In 125 years, the Michelin Man has become one of the most well-known brand logos in the world, being elected "Best logo of the century" by an international jury in 2000. Marketing pioneer with a certain talent for publicity, dynamic and jovial, he moves from a brand ambassador to an emblematic brand icon. Since the beginning, he has been helping us show people around the world how to achieve a better mobility.
At the International Exhibition in Lyon, The Michelin brothers were looking for an original way of presenting the company’s products. The organiser of the Michelin stand had placed two piles of tyres at the entrance. Edouard Michelin pointed to them and said: “Look at that. Add some arms, and you’d say they were men”.
André Michelin visited the talented poster artist O’Galop. The artist presented a paintbrush of a little round man made of tyres, holding a mug full of nails and pieces of glass. Thus was “Nunc est bibendum” slogan born, translated from Latin to “The tyre that drinks up obstacles”. The Michelin Man was born and became famous very rapidly through a series of posters, and a presentation during the Paris Motor Show. His jovial and familial attitude still remain in the mind of all French, known as the “Bibendum”, brand ambassador of Michelin..
Bibendum assumed the role of the motorist’s guardian angel. Alongside his publicity campaigns in the printed media, The Michelin Man featured, from the outset, as a large-scale presence on carnival floats on public highways and exhibitions stands on motorshows.
The Michelin Man crossed the Atlantic and set up in USA. The advertising became more educational: the Michelin Man was depicted as a giant, accompanying and advising travellers by explaining the advantages of his products. This approach became the main one in the 1930’s on all Michelin Man advertorials.
Following the ”Michelin Mondays”, fun but educational review format in France, the Italian subsidiary of the group published a monthly review sent to its customers. Special car care was taken with the cover illustrations, which involved the Michelin Man. He was turned into even more of a hero than he was in France. On this cover the Michelin Man is dressed as a diplomat idolised by women.
The Michelin Man appearance and attitude reflected the customer of his time, smoking cigars and wearing spectacles like in this interpretation of the French artist René Vincent. Over the year and following our quick international expansion, The Michelin Man remained a key reason of our success and was localized in every country, adopting local costume.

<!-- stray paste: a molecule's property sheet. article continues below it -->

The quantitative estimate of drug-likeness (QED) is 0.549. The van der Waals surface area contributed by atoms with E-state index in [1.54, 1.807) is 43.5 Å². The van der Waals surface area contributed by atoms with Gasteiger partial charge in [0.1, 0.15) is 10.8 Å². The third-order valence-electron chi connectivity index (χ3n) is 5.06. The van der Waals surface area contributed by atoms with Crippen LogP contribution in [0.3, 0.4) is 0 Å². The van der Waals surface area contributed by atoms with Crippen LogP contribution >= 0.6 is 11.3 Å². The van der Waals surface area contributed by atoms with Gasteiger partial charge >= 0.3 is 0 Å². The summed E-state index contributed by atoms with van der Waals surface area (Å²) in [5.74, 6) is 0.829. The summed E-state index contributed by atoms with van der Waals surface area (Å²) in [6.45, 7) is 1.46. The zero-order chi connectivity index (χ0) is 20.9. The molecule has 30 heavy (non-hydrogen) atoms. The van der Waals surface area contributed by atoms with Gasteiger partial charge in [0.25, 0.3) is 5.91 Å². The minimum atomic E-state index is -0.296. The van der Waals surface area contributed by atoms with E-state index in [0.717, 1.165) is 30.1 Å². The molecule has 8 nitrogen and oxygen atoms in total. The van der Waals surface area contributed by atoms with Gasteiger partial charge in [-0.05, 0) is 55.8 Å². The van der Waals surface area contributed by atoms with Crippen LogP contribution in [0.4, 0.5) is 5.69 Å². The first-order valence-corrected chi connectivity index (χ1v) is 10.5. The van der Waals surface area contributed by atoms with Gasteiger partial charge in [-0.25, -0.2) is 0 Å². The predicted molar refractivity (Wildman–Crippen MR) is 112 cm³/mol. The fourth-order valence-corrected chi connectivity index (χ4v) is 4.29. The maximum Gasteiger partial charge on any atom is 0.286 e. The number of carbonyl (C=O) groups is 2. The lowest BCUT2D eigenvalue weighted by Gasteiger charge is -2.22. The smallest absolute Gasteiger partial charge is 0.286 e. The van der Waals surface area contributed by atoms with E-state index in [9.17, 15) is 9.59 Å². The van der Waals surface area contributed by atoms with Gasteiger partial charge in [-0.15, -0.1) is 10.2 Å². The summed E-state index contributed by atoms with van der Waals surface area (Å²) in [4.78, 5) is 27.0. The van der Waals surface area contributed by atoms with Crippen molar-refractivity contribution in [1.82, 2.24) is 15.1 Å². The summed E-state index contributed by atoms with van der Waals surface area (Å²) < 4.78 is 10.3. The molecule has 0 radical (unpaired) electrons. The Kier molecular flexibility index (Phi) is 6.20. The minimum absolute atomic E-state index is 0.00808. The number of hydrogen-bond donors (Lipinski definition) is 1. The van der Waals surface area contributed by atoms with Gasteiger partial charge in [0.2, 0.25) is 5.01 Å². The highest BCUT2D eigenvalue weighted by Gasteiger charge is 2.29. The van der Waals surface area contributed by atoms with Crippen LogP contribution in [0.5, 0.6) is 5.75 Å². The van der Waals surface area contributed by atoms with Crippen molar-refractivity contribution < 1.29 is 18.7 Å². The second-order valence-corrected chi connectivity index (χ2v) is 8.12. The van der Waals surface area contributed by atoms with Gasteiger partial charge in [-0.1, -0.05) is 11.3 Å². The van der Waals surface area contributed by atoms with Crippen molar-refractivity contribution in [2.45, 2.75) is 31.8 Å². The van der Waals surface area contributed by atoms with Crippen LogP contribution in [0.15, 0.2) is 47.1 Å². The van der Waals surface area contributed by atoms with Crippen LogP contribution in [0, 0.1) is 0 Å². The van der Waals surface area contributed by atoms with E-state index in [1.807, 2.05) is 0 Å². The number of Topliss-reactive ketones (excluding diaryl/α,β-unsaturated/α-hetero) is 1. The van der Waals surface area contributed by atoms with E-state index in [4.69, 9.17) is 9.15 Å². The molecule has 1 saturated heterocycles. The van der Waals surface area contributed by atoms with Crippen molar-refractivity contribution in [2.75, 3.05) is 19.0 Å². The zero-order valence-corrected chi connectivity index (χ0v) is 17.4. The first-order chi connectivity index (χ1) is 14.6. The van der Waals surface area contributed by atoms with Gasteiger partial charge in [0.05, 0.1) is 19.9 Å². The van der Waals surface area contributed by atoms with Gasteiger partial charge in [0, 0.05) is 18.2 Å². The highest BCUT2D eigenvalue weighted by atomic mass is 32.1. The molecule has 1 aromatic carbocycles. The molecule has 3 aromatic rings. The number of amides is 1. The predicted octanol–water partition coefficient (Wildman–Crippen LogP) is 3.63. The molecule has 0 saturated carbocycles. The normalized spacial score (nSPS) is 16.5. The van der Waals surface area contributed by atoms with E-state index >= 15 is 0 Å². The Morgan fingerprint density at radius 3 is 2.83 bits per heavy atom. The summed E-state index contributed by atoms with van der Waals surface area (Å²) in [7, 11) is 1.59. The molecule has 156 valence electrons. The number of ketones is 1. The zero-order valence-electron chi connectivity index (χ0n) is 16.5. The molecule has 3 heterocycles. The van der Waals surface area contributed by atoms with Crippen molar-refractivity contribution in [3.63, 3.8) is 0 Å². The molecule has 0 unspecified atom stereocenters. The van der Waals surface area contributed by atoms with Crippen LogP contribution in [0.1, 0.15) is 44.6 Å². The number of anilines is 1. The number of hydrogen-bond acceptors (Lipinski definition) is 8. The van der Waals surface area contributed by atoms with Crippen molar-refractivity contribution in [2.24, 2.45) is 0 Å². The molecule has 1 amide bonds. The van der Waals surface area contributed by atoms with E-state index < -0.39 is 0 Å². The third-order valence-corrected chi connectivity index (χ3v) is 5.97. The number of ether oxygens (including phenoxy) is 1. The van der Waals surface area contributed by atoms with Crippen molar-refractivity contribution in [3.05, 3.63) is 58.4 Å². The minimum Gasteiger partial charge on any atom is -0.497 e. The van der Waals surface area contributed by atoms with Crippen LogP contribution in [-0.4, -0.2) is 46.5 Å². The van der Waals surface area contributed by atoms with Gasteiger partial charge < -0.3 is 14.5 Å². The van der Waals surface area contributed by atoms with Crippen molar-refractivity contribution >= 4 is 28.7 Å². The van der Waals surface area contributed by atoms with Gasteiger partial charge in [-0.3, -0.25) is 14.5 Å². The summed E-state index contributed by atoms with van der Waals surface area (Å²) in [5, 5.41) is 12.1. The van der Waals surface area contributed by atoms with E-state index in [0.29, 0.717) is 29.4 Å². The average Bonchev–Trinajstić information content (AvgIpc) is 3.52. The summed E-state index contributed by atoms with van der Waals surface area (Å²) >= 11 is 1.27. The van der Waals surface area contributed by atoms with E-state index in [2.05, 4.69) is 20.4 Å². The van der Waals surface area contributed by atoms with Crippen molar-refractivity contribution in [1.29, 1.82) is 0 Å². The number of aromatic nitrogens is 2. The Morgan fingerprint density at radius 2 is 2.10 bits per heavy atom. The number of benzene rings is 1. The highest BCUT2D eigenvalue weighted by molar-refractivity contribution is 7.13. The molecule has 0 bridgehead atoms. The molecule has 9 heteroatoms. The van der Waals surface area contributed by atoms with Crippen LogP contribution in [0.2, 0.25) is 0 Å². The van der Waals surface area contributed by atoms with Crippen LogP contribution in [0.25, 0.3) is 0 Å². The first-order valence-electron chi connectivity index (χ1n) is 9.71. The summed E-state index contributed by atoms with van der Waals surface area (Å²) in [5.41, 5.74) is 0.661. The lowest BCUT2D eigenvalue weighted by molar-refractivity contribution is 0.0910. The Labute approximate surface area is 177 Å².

Under the lead of Walter Storozuk, chief artistic designer for Michelin’s advertising department in the United States, the Michelin Man modernized himself and overcame the status of brand logo. He began an art motif in the world. He was featured by famous international artists such as Salvador Dali or De Ranchin and used in art biennale such as the one in Venice in 1997.
We contributed to the James Bond 007 film, “A View to a Kill” in our first attempt to product placement marketing. Roger Moore and the Michelin Man appeared standing back to back in a series of posters, promoting “the tyres that save” slogan.
Creation of the Running Michelin Man and return of the use of humour in advertising.
The Michelin Man celebrated his centenary. The actual brand logo of our group was created for this occasion and we gave him a new look: slimmer and more dynamic in the company’s brand block.
The Michelin Man is elected “best logo of the century”.
The Michelin Man became part of the Madison Avenue Advertising Walk of Fame in New York City, United States.
The Michelin Man celebrates his 125 years, demonstrating the strength and sustainability of this brand ambassador in its dynamic and visionary approach to demonstrate to all public around the world how to achieve a better mobility.
Michelin and the Michelin Man became official sponsor of the Brazil national football team for 5 years.